It makes a lot of sense to have an EV car that caters for your daily use. And if you do need to travel further, there can be other alternatives. Maybe rent a car with a big range? Or dare I say it, take public transportation?

By sticking to the experience we have and demanding/expecting the exact same experience in something new, we are limiting ourselves considerable.

An energy transition is not just about going from fossil fuel to something more green and sustainable. It will also affect how we go about our daily life.

Think about heating your home. Here in the Netherlands just about any home has a gas fired central heating system. As from 2026 onwards new heating systems can not be gas fired anymore. So there is going to be a number of different solutions. Our home being very old is going to require multiple systems, instead of one gas fired system. There is not a single solution that will just replace the convenience of the single gas fired system. So we will have to adjust.

Obviously, all of this takes time, a lot of time.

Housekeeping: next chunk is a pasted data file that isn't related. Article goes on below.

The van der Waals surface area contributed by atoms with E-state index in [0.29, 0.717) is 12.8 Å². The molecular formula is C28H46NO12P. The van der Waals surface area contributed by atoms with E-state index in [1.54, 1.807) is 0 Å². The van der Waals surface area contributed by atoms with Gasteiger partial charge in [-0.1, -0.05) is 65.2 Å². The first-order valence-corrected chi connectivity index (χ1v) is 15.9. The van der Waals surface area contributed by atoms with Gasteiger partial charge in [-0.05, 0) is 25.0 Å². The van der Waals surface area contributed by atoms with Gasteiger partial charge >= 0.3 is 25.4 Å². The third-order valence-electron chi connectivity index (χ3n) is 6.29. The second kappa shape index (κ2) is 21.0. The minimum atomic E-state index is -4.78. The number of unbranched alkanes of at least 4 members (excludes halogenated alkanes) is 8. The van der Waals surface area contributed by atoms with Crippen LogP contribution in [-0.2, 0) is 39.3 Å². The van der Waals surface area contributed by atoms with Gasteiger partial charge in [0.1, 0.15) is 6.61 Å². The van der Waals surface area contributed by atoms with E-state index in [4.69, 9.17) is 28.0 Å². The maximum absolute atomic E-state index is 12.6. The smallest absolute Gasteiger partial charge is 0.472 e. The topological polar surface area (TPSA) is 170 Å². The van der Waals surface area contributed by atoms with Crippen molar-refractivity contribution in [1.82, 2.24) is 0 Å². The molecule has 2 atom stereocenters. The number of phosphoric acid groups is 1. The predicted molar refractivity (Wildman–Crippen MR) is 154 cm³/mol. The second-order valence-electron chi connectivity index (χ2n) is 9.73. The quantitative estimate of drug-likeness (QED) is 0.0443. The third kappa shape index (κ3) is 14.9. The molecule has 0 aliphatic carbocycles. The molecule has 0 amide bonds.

Jeroen
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Old 12th February 2023, 12:47   #12
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Re: Long Range EVs don't make sense, says Mazda US CEO

I believe folks above have missed the part where the CEO said 300 miles which equals to approximately 482 km and not 300 km. No way an EV with 300 km range is going to be adequate because its the border line. One needs an EV with a range of at least 400-450 km to easily do highway runs. Then he can take a break at every 300 km and in case there is some issue he will still have 100-150 km charge left to take care of that. Also one needs to account for the battery degradation in the long term which will anyways reduce the range by 30-50 km (optimistic) or 80-100 km (pessimistic) in the long run.